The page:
There is no point in trading with the 76ers if they will not give the Rockets Ben Simmons in exchange for Harden. The Rockets already said Kevin Durant or Kyrie Irving must be included if they want Harden in a Nets uniform. The Bucks would possibly have to give up Khris Middleton, Donte DiVencenzo, and first-round draft picks which could be between 25-30 overall in the draft. Meaning, a third team would likely have to be involved for the Rockets to make a deal happen with the Bucks. If the Rockets make a deal with the Heat, however, hopefully that trade package includes the talented Tyler Herro.

Herro erupted for 37 points against the Boston Celtics in the playoffs, which was in Orlando at the bubble. He would be exactly what the Rockets need because of his elite shooting, and he's only 20 years old. Herro made the All-Rookie team in the 2019-2020 season by shooting 39 percent from the perimeter. Even though Herro averaged 13.5 points per game as a rookie, he averaged 16 points per game and shot 37.5 percent from the perimeter in the playoffs.


Tyler Herro 37 Pts Full Game 4 Highlights | Celtics vs Heat | September 23, 2020 NBA Playoffsyoutu.be


For now, it's a wait-and-see situation for Rockets fans. The season starts in two weeks, but the Rockets first preseason game is against the Chicago Bulls this Friday night. Hopefully, Harden and the Rockets come to an understanding or a trade happens before the regular season starts.

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It's not time to panic, yet. Composite Getty Image.

This is not a column for fanboys or sugarcoating. To this point in the season the Astros stink like rotten eggs. They stink like Angel Hernandez’s umpiring. They stink like Bill O'Brien's general manager skills. The Astros are a bad team right now. That’s notably different from being a bad team. Their 4-10 record is well-earned and it is definitely possible that the Astros’ run of high quality and annual playoff appearances crashes and burns this season. But it’s laughable to declare so after just 14 games of the 162 scheduled have been played.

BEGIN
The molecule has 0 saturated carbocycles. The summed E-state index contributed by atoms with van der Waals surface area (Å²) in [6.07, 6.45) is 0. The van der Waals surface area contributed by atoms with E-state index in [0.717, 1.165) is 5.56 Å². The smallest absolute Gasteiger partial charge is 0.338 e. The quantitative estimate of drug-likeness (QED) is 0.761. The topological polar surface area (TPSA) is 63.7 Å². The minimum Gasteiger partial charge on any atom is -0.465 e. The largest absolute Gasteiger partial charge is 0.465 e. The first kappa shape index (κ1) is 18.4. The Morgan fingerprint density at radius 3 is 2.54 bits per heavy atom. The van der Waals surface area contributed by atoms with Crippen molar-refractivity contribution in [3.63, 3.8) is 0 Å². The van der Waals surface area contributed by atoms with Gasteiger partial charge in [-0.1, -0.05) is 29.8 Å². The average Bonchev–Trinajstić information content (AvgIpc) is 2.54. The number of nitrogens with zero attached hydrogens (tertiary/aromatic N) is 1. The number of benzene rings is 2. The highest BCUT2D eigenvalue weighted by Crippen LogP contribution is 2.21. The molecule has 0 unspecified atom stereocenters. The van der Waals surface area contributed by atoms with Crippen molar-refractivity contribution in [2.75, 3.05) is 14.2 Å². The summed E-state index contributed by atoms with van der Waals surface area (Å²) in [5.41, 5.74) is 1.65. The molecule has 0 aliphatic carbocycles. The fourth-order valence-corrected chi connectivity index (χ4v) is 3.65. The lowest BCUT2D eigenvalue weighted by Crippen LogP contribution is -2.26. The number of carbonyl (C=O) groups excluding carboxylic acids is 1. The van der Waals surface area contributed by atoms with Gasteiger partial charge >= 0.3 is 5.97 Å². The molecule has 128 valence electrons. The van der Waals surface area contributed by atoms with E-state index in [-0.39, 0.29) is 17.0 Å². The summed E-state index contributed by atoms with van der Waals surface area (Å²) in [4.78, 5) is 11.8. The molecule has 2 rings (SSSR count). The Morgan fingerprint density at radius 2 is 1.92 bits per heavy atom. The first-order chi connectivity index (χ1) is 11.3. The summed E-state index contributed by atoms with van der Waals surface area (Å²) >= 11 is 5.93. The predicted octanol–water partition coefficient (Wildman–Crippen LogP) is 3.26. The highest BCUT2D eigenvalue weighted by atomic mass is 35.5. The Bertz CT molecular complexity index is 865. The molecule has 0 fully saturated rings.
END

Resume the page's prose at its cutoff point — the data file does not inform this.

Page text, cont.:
Last June the Astros had a lousy window in which they went 3-10. In August they had a 4-8 funk. In September it was a 3-9 stretch of collapse. The 2022 World Series Champions had a 3-8 hiccup in April, and a 2-6 blotch overlapping July and August that included getting swept in a three-game series by the then and now awful Oakland A’s.

Now the Astros are back home (Oh No!) for six games, three vs. the Rangers then three with the Braves. The Rangers lead the American League West but are just 7-6, so despite their cellar-dwelling status, the Astros are just three and a half games out of first. A winning homestand is obviously the goal. No, really. 3-3 would be ok, even though that would just about clinch a losing record heading into May.

Mandatory aside: spectacular weather is the Friday night forecast. Stop being stubborn and lame, Astros. Open the roof! I don’t mean just for the postgame fireworks.

On the mend?

The Astros’ track record of downplaying pitching injuries that turned out to be major certainly causes angst as we await Framber Valdez’s return from a sore elbow. If Valdez ultimately winds up out for months, the Astros’ starting rotation is in deep trouble. Even more so if upon the approaching delayed start to his season, 41-year-old Justin Verlander pitches to his age in terms of results and/or durability. However, if Valdez is ok within a month and JV is solid, those two, and Cristian Javier can stabilize the rotation quite nicely.